A federal judge in Florida has denied Donald Trump's defense lawyers' request to postpone his classified documents trial, stating that it is "premature" to delay the date. However, U.S. District Judge Aileen Cannon has decided to extend other deadlines in the case and indicated that she may revisit the trial date later.
For now, the trial is set to begin on May 20, 2024, despite the Trump team's efforts to have it postponed until after the next presidential election. Trump's lawyers argued that they needed more time to review the significant amount of evidence presented to them, as well as dealing with scheduling conflicts due to other ongoing legal cases against Trump. The prosecution vigorously opposed these arguments, urging the judge to maintain the original trial date.
Cannon has shown understanding towards the defense's concerns during a recent hearing and reiterated it in her written order. She acknowledged the substantial volume of both classified and unclassified evidence involved in the case. Additionally, she pointed out that Trump is currently scheduled for a federal trial in Washington and a trial on state charges in New York next March.
"While the outcome of these matters remains uncertain," Cannon wrote, "the existing schedules significantly overlap with the deadlines in this case, posing additional challenges to ensure that Defendant Trump has sufficient time to prepare for trial and contribute to his defense."
It is worth noting that in July 2023, a compromise trial date of May 2024 was originally set for Trump's classified documents case. The Justice Department had also advised against postponing the trial at that time.
This decision by Judge Cannon means that the trial will proceed as scheduled, providing Trump's defense team with the opportunity to adequately prepare for this significant legal battle.
Former U.S. Attorney Assesses Judge's Order in Trump Case
Harry Litman, a former U.S. attorney and deputy assistant attorney general, recently provided an analysis of the Cannon order in a late Friday MSNBC interview. Litman suggested that the order, which appeared neutral on the surface, was actually pro-Trump in nature.
Changes to Filing Deadlines
Judge Cannon extended several deadlines for filing and responding to pretrial motions in the Florida case against Donald Trump. However, she maintained the trial date but noted that she would revisit the defense's request during a scheduling conference in March.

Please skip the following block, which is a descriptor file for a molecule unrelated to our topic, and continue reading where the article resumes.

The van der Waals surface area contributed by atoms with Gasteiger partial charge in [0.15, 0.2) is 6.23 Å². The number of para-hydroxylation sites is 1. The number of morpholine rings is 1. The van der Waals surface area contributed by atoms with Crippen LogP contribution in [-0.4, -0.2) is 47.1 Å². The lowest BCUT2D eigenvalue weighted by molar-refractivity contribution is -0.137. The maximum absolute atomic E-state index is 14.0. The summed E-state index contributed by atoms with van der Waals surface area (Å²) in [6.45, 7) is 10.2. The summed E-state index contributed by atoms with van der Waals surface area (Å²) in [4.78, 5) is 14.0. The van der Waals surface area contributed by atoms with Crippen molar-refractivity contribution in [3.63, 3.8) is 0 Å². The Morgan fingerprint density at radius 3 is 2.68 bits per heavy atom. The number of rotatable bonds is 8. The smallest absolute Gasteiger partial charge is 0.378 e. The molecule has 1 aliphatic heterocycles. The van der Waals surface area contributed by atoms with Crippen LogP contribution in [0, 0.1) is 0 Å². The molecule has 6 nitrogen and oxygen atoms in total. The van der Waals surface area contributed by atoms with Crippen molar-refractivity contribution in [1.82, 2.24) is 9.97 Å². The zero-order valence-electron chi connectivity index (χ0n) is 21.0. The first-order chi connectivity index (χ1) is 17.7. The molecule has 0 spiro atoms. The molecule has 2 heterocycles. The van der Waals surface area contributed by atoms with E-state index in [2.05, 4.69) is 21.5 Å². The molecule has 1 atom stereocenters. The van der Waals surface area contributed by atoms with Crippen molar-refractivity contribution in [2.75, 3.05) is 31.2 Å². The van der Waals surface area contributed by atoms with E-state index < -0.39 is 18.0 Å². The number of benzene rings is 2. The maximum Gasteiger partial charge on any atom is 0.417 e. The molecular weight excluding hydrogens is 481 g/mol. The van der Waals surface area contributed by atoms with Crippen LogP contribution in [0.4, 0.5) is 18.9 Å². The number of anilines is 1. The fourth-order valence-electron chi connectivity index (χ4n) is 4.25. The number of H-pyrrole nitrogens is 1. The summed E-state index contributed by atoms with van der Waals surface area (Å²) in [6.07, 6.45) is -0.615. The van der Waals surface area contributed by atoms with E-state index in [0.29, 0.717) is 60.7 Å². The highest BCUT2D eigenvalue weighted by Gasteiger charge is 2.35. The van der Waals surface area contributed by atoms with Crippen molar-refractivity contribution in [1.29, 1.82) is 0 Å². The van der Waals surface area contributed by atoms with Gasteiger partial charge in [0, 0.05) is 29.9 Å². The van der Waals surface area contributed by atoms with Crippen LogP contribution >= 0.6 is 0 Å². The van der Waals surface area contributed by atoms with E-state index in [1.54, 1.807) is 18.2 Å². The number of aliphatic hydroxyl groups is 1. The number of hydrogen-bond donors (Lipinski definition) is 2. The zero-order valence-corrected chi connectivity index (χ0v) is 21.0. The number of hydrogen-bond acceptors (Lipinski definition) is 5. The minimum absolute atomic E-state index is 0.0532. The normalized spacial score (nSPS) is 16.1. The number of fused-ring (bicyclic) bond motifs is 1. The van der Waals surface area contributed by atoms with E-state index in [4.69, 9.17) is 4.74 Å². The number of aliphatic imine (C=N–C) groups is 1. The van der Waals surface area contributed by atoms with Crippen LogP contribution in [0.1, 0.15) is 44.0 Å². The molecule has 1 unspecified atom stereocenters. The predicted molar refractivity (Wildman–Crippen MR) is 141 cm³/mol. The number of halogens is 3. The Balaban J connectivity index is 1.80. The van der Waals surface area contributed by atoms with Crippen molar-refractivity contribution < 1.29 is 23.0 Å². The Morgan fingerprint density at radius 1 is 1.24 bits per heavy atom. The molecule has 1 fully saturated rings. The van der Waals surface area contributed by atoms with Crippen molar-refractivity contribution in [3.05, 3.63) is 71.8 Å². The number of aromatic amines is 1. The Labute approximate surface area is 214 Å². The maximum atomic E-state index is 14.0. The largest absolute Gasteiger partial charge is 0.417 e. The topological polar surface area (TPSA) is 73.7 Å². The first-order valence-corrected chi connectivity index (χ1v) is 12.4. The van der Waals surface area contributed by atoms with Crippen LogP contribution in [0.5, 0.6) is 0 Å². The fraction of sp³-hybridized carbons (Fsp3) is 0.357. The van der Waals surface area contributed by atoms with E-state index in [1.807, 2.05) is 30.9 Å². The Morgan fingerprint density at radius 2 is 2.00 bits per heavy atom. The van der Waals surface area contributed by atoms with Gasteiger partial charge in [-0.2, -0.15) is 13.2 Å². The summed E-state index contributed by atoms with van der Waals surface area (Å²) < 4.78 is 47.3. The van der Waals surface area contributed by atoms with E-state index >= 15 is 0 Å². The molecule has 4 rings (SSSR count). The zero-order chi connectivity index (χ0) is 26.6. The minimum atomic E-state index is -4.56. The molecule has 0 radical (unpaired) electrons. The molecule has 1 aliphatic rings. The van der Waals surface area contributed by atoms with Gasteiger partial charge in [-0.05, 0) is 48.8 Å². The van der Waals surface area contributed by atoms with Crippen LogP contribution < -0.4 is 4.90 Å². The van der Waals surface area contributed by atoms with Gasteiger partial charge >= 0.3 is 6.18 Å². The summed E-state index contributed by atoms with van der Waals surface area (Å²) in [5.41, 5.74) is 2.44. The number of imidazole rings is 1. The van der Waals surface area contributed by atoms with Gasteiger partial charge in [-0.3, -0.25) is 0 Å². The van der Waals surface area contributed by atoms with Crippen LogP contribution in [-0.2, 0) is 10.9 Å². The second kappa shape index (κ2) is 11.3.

The Charges Against Trump
The Florida case includes numerous felony charges against the former Republican president. Trump is accused of unlawfully holding classified documents at his Palm Beach estate, Mar-a-Lago, and concealing them from government investigators. Despite the allegations, Trump maintains his innocence.
Trump currently faces a trial on federal charges in Washington, scheduled for March 4, 2024. These charges pertain to his alleged involvement in attempting to overturn the 2020 presidential election results in his favor, which he lost to Democrat Joe Biden. Furthermore, Trump also faces charges in Georgia related to attempts to undermine the state's vote and a separate case in New York involving accusations of falsifying business records tied to hush money payments made to adult film star Stormy Daniels before the 2016 election.
Additional Legal Proceedings
Apart from the aforementioned trials, Trump is also involved in a business fraud case in New York. The trial for this case is currently underway. Throughout all of these legal battles, Trump has consistently denied any wrongdoing and has asserted that these cases are politically motivated attempts to prevent him from regaining the presidency.
Trump has gained a reputation for criticizing judges and questioning their impartiality as part of his defense strategy. Notably, he has refrained from making any negative remarks about Judge Cannon.